WALDEN, Sir Alexander (d.1401), of Matching and Rickling, Essex.
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Family and Education
s. of Alexander Walden and nephew of Sir Humphrey Walden† (d.1374) of Matching and Rickling. m. (1) by 1379, Elizabeth, da. and h. of John Somery of Bygrave, Herts. by Margery, wid. of William Elington; (2) Juliana, ?kinswoman of Bishop Metford of Salisbury,1 s.p. Kntd. by 1372.
Tax assessor, Essex May 1379.
Commr. to put down rebellion, Essex Dec. 1381, Mar., Dec. 1382; of arrest Sept. 1388, Jan. 1391; oyer and terminer June 1390, June 1394; inquiry, Essex, Cambs. Nov. 1397 (disputes).
J.p. Essex 10 Nov. 1389-July 1397.
Alexander was the grandson of Sir Humphrey Walden, the substantial Essex landowner who served as a baron of the Exchequer under Edward I and Edward II. When Sir Humphrey died in 1331 his right heir was found to be his nephew, Andrew, who accordingly inherited the manors of Ongar Park and Magdalen Laver; but he had left four sons (presumably all illegitimate) on whom he had already settled his property in the London parish of St. Peter the Less and his Essex manors of Rickling, Matching, Little Parndon, Dunton, Elsenham and Barstable Hall in Basildon. Not all of these holdings (which were to be valued in 1418 at nearly £100 a year) fell to Alexander, the subject of this biography, for apparently after the death without issue of Sir Humphrey’s eldest son and namesake in 1374, they were divided between that younger Sir Humphrey’s nephews—Alexander himself and his brother John. Alexander’s share did, however, include Rickling and Matching as well as lands in Ugley, Bollington and Berden. Through his first marriage he acquired Bygrave in Hertfordshire, which he and his wife sold to the mercenary captain, Sir John Thornbury*, in 1383, shortly after a member of his family had been murdered there.2
Walden’s career as a soldier began in the early 1370s when, already a knight, he was a member of the company of Humphrey de Bohun, earl of Hereford, serving in France under John of Gaunt. After Hereford’s death he entered the service of Walter, 3rd Lord Fitzwalter (d.1386), enlisting with that lord in the force engaged to follow Gaunt in 1378, their immediate commander being the latter’s younger brother, Thomas of Woodstock, earl of Buckingham. During this campaign Sir Alexander was captured by the enemy, only to be quickly ransomed and released, no doubt with Fitzwalter’s help. His attachment to Fitzwalter and to his son Walter, the 4th Lord, was an important factor in his career. The year before that second, disastrous expedition to France he had been party to a settlement of estates in Essex and Lincolnshire on the younger man; and in 1383 and 1385 he was involved in transactions concerning the Fitzwalter properties elsewhere. Such was their mutual regard that the 3rd Lord acted as a feoffee of Sir Alexander’s own estates. Early in 1384 Walden served in his lord’s retinue in the west march towards Scotland, and on 22 June 1385 by a formal indenture of retainer he received from him a life annuity of £10 charged on the manor of Ashdon (Essex), on the understanding that whenever Fitzwalter was required for military service he would accompany him as a knight in his retinue. Walden’s retaining fee was confirmed by Richard II in 1387 after Fitzwalter’s death. He remained close to the new lord, becoming a feoffee not only of the estates he had inherited but also of those held in dower by his stepmother, Philippa. Since Fitzwalter was an adherent of Thomas of Woodstock, now duke of Gloucester, it may well have been in the duke’s interest that Walden was returned to the Cambridge Parliament of 1388, which continued the programme begun by Woodstock and his fellow Lords Appellant in the previous assembly. Indeed, some significance may be attached to Walden’s removal from the Essex bench in July 1397, at the time of Gloucester’s arrest, and to the fact that in June 1398 he purchased a royal pardon. He did not accompany Fitzwalter to Ireland that summer, agreeing instead to look after his affairs at home.3 There is no evidence whatsoever that Sir Alexander was related to Roger Walden, whom Richard II had recently elevated to archbishop of Canterbury.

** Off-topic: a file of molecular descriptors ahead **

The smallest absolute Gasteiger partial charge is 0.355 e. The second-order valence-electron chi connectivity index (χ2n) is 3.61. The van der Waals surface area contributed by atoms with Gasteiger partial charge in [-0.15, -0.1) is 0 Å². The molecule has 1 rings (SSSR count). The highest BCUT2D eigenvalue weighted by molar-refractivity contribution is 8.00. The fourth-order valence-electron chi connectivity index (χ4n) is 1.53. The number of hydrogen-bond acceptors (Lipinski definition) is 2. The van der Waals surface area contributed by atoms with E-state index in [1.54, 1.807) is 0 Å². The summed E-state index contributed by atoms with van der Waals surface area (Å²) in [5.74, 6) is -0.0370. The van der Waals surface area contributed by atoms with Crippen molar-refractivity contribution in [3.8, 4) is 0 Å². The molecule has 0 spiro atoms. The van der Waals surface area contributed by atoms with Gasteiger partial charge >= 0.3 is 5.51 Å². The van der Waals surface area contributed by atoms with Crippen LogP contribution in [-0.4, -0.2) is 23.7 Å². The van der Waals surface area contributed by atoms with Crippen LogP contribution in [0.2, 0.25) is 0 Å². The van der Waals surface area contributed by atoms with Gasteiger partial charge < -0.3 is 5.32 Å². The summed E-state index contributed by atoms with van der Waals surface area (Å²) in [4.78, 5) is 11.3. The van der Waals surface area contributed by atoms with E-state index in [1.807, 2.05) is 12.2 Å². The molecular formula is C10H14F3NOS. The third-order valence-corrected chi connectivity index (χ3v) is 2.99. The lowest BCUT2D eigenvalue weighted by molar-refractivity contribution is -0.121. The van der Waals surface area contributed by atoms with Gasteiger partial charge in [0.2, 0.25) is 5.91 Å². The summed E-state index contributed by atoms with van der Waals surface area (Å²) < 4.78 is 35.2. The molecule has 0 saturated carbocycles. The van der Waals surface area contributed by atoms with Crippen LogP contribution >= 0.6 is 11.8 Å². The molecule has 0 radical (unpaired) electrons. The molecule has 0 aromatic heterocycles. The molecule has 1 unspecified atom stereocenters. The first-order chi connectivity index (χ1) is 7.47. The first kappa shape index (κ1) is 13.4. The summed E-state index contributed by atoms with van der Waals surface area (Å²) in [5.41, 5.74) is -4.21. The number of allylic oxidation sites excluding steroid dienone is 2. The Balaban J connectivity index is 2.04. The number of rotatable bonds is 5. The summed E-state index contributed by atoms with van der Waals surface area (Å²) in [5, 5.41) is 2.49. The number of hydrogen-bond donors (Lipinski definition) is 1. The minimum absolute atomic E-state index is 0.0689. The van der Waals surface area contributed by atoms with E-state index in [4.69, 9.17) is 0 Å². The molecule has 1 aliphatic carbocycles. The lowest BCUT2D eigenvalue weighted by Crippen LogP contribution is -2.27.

Apart from his service to the Fitzwalters, Walden was rarely asked by fellow members of the Essex gentry to assist them in their private business, although he was on good terms with Thomas Bataill, a neighbour and kinsman by marriage, with whom he was returned to Parliament in 1390, and he acted as a feoffee of the inheritance of Bataill’s son, John.4 In the 1390s Walden completed several legal transactions concerning his own landed holdings, and it would appear that he was in some financial difficulty (perhaps as a delayed consequence of having to raise a ransom). In 1394 he mortgaged his property in London on the security of certain holdings in Essex, and two years later he granted away Matching on a seven-year lease, which had not expired at the time of his death.5
Walden died on 5 Sept. 1401, leaving a widow, Juliana, who sold some of her dower lands in 1407. His heir was his brother, John, who followed him to the grave in 1402; and John’s sons (confusingly also called Alexander and John) both died young. In 1418 such of the Walden estates as were not held by the elder John’s widow, Elizabeth (who lived on until 1450), were divided between his daughters Katherine, wife of John Barley*, and Margaret, wife of Henry Langley.6